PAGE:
Tuesday, August 31, 2010

Summer Intervention Books

I have a hard time critiquing books for younger students, so the books that are housed in my library for the reading help program don't thrill me. Some of them are so young that I think I will try to place them at an elementary school. It is interesting to see what is out there for beginning readers.

Krull, Kathleen. Houdini: The World's Greatest Mystery Man and Escape King.
This author has a variety of biographies, all of which are well-researched and compelling, but I always try to read them first, because some, like this one, are much too short for my students. This book would be a good way to get elementary students interested in biographies, and I learned a lot of interesting facts about Houdini's life and his act, which was even more interesting after having read Paul Adam's Max Cassidy: Escape From Shadow Island. I do like this author's Marie Curie biography.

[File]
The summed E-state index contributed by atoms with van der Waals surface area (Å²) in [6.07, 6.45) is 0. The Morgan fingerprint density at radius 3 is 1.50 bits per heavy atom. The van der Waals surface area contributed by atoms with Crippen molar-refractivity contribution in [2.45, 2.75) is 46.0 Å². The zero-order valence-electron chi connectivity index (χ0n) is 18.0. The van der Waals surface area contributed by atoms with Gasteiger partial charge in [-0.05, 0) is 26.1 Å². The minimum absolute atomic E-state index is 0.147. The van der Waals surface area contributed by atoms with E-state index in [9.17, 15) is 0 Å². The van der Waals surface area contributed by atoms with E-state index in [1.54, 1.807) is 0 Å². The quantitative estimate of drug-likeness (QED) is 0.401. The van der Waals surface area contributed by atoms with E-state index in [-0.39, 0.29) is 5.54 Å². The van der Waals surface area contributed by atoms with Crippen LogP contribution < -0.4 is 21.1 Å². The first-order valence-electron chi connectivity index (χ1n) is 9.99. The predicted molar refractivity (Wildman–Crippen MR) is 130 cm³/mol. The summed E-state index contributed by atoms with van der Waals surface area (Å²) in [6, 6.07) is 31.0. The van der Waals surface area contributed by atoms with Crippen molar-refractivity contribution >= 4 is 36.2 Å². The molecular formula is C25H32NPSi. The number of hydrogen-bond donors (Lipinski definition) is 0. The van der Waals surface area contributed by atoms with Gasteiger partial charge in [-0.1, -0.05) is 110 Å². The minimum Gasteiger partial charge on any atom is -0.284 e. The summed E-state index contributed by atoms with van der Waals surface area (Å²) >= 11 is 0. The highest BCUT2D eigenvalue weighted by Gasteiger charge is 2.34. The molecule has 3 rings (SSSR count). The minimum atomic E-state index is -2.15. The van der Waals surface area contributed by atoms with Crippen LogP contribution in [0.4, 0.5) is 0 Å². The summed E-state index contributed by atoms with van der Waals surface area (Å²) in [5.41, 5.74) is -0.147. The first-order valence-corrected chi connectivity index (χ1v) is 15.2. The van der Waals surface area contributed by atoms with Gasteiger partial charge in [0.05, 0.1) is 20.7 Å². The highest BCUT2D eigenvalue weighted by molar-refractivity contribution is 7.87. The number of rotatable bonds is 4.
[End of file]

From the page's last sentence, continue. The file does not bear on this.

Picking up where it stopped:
Kennedy, Marge. See Inside the White House; Pets at the White House.
These are on a second grade reading level, and do not provide any more than an introduction to the white house. The pictures are good, and the text is clear, with pronunciation of key words, but as my 7th grader put it, "These look like Dora the Explorer."

Mochizuki, Ken. Be Water, My Friend: The Early Years of Bruce Lee.
I was a little confused as to why this was purchased-- Lee died almost 40 years ago and didn't have a huge body of work, especially one with which your average ten year old might be familiar. The text is fine; Lee's early difficulties with employment are covered, as is a lot of philosophy of martial arts. The pictures, all in sepia tones, seemed muddy to me.